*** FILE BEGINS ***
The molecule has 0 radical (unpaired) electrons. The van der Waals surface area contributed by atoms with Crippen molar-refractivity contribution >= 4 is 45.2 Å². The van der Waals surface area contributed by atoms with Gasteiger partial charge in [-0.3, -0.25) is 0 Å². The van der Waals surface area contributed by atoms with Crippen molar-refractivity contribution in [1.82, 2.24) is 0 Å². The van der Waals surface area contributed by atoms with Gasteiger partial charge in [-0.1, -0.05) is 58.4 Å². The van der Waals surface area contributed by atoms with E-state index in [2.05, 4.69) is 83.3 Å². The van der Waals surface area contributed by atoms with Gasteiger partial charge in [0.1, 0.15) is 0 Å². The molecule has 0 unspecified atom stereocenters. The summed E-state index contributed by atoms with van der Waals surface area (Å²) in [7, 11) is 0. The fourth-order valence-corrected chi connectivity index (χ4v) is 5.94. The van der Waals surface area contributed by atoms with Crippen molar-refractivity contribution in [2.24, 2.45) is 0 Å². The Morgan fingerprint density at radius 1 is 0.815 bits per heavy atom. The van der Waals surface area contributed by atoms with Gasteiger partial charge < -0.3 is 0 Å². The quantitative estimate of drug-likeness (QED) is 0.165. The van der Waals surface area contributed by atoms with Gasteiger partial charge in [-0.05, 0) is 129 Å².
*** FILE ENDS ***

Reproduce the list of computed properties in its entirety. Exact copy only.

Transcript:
The molecule has 0 radical (unpaired) electrons. The van der Waals surface area contributed by atoms with Crippen molar-refractivity contribution >= 4 is 45.2 Å². The van der Waals surface area contributed by atoms with Gasteiger partial charge in [-0.3, -0.25) is 0 Å². The van der Waals surface area contributed by atoms with Crippen molar-refractivity contribution in [1.82, 2.24) is 0 Å². The van der Waals surface area contributed by atoms with Gasteiger partial charge in [-0.1, -0.05) is 58.4 Å². The van der Waals surface area contributed by atoms with E-state index in [2.05, 4.69) is 83.3 Å². The van der Waals surface area contributed by atoms with Gasteiger partial charge in [0.1, 0.15) is 0 Å². The molecule has 0 unspecified atom stereocenters. The summed E-state index contributed by atoms with van der Waals surface area (Å²) in [7, 11) is 0. The fourth-order valence-corrected chi connectivity index (χ4v) is 5.94. The van der Waals surface area contributed by atoms with Crippen molar-refractivity contribution in [2.24, 2.45) is 0 Å². The Morgan fingerprint density at radius 1 is 0.815 bits per heavy atom. The van der Waals surface area contributed by atoms with Gasteiger partial charge < -0.3 is 0 Å². The quantitative estimate of drug-likeness (QED) is 0.165. The van der Waals surface area contributed by atoms with Gasteiger partial charge in [-0.05, 0) is 129 Å².